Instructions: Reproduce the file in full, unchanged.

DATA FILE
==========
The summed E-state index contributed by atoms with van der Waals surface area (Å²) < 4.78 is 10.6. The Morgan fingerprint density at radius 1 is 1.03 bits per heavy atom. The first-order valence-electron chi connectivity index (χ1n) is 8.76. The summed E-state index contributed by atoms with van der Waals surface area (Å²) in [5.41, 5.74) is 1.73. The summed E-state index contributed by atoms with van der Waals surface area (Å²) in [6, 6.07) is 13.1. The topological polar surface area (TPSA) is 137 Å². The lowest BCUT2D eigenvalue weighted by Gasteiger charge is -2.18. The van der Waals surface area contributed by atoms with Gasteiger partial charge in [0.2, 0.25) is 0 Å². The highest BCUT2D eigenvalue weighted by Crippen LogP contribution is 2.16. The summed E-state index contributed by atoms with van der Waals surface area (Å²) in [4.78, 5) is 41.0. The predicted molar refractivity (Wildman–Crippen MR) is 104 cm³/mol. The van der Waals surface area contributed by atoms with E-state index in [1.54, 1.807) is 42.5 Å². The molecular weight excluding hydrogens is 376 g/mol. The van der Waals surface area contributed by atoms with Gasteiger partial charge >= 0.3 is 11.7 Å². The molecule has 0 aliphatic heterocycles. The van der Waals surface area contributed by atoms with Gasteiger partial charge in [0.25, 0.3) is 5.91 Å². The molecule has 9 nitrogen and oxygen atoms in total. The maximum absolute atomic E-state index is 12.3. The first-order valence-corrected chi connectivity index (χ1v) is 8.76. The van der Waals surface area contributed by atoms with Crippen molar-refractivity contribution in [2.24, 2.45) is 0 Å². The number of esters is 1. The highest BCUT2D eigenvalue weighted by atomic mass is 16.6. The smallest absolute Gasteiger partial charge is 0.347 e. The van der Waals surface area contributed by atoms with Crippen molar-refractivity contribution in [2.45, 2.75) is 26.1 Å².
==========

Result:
The summed E-state index contributed by atoms with van der Waals surface area (Å²) < 4.78 is 10.6. The Morgan fingerprint density at radius 1 is 1.03 bits per heavy atom. The first-order valence-electron chi connectivity index (χ1n) is 8.76. The summed E-state index contributed by atoms with van der Waals surface area (Å²) in [5.41, 5.74) is 1.73. The summed E-state index contributed by atoms with van der Waals surface area (Å²) in [6, 6.07) is 13.1. The topological polar surface area (TPSA) is 137 Å². The lowest BCUT2D eigenvalue weighted by Gasteiger charge is -2.18. The van der Waals surface area contributed by atoms with Gasteiger partial charge in [0.2, 0.25) is 0 Å². The highest BCUT2D eigenvalue weighted by Crippen LogP contribution is 2.16. The summed E-state index contributed by atoms with van der Waals surface area (Å²) in [4.78, 5) is 41.0. The predicted molar refractivity (Wildman–Crippen MR) is 104 cm³/mol. The van der Waals surface area contributed by atoms with E-state index in [1.54, 1.807) is 42.5 Å². The molecular weight excluding hydrogens is 376 g/mol. The van der Waals surface area contributed by atoms with Gasteiger partial charge >= 0.3 is 11.7 Å². The molecule has 0 aliphatic heterocycles. The van der Waals surface area contributed by atoms with Gasteiger partial charge in [0.25, 0.3) is 5.91 Å². The molecule has 9 nitrogen and oxygen atoms in total. The maximum absolute atomic E-state index is 12.3. The first-order valence-corrected chi connectivity index (χ1v) is 8.76. The van der Waals surface area contributed by atoms with Crippen molar-refractivity contribution in [2.24, 2.45) is 0 Å². The number of esters is 1. The highest BCUT2D eigenvalue weighted by atomic mass is 16.6. The smallest absolute Gasteiger partial charge is 0.347 e. The van der Waals surface area contributed by atoms with Crippen molar-refractivity contribution in [2.45, 2.75) is 26.1 Å².